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View Full Version : Par time for draw and fire 1 shot COM or double-tap COM 21ft


braindead0
September 30, 2002, 07:39 AM
This weekend I finally figured out where my wifes real weak point is for IDPA and SD in general, she has a problem with her draw and was doing a few things a bit wrong.

So, we went back to basics. Started with Draw fire 1-shot COM, them moved on to draw and double-tap COM. Probably burned through 50 or so rounds of that and got a lot of improvement.

The question I have, anybody have rough par times for this? On the double tap about the best I could do was 1.9 seconds, wife is up at around 3.

I'm thinking that's not too bad, not real fast though.

Double Naught Spy
September 30, 2002, 08:13 AM
Par times are quite variable depending on several circumstances. You hammer out some of the circumstances by noting it was IDPA, 21 feet, and COM (which I assume is on and IDPA target and is the 0 circle).

The questions I have are whether or not you and your wife are wearing concealment garments and types of holsters being used?

A reasonable par time is to draw from concealment and fire one shot in less than 2.0 seconds. Follow-up shots should be no more than 0.25-0.30 seconds later.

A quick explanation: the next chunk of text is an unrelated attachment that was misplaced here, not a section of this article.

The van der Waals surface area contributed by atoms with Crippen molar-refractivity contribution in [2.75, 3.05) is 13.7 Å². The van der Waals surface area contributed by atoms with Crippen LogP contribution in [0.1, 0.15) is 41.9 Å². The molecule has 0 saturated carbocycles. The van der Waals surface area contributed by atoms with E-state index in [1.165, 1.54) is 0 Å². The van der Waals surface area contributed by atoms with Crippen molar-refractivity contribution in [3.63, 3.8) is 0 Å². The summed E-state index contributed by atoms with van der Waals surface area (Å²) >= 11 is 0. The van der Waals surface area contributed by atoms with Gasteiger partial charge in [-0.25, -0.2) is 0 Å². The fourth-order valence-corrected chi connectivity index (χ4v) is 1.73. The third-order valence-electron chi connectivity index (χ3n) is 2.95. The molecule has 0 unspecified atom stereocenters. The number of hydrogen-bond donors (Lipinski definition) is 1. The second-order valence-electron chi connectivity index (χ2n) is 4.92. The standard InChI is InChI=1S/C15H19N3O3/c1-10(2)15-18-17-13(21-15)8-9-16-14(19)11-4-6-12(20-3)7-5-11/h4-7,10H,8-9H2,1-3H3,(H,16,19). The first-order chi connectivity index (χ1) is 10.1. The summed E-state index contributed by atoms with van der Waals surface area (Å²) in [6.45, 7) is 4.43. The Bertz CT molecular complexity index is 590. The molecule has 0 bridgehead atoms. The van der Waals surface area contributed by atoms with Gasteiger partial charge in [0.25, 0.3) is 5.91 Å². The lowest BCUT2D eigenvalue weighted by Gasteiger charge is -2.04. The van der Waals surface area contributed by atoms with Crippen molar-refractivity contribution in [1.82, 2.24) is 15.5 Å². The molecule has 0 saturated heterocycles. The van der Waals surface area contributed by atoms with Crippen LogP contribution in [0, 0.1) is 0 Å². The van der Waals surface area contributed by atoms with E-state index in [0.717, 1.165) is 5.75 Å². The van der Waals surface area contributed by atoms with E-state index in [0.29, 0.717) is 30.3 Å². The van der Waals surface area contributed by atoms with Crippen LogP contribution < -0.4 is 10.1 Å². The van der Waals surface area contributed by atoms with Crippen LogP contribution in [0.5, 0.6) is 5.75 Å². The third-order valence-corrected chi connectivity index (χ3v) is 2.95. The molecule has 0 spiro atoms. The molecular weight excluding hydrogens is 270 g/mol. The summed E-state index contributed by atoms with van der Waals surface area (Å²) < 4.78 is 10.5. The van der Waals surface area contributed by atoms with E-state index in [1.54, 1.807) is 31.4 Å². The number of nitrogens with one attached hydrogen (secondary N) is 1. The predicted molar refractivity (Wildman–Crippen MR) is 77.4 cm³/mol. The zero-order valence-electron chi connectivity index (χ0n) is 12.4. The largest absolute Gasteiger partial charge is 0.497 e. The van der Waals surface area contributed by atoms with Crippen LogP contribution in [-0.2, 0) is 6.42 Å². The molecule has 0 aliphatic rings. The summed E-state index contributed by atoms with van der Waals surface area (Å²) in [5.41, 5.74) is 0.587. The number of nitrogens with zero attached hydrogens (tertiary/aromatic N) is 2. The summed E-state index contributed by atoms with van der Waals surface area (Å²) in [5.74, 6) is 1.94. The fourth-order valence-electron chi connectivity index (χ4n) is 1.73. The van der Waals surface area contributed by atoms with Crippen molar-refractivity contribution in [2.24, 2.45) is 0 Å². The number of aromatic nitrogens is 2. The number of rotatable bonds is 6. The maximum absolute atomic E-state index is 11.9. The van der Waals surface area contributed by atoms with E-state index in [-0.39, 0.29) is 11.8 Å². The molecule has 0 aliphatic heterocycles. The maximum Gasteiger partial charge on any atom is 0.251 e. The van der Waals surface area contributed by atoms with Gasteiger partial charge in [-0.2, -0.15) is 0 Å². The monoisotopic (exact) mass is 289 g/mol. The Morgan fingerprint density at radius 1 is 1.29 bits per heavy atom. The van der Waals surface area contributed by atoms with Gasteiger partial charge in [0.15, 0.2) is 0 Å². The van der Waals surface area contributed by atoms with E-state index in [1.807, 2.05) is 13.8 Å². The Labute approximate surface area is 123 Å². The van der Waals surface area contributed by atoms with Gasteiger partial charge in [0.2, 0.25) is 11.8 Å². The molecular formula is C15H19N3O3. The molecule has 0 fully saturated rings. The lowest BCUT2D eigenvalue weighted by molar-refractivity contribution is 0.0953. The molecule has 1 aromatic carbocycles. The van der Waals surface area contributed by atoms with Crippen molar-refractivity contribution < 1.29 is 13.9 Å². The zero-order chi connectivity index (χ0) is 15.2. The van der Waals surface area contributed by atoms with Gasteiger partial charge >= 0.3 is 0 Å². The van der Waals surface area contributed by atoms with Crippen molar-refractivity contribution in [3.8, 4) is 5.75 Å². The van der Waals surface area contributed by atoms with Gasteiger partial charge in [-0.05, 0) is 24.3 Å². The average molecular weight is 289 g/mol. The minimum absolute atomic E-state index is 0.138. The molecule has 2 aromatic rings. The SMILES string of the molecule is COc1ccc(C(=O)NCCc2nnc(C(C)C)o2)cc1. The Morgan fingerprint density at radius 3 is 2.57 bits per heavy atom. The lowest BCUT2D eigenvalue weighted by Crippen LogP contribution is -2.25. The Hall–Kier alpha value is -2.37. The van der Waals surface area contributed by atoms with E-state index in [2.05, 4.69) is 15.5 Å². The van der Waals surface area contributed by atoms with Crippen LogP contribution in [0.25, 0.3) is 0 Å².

Still in general terms, concealment garments will add about 0.50 seconds to one's draw if they are normal garments like vests. Sweatshirts where you have to pull up with one hand and start the draw with the other will add more time, about 0.75 seconds. Lighter weight covers, like an open front button shirt worn untucked over your gun will often be quicker than a vest because it offer less reistence and so it might be only about 0.30 seconds slower than wearing no cover garment, assuming it doesn't flop around and actually slow you down.

It has been my observation that folks carrying IWB will tend to be slightly slower than those carrying OWB. OWB folks usually find it a little easier to get a grip on their gun and are less likely to grab a handful of shirt as can happen with IWB.

You mentioned your wife's best time was around 3.0 seconds. That isn't bad if she is hitting her shots, but it can be improved. Something else to consider is that she may be fighting a problem you don't have so much, upper body strength. Drawing the gun and bringing it to firing position involves overcoming the friction of the holster (thumb break too?), gravity, and mass of the weapon. The initial draw is often slow because of having to overcome all three of those aspects, especially for some women or smaller guys who do not have a lot of upper body strength. Once the gun is in motion, then the upward travel has to be stopped, the gun orientation changed, and then the gun thrust forward to shooting position, somewhere in there meeting with the off hand. Then the forward momentum needs to be stopped as well. For a given size and weight of gun, the person with more upper body strength will be more likely to handle the gun better and faster than the person with less.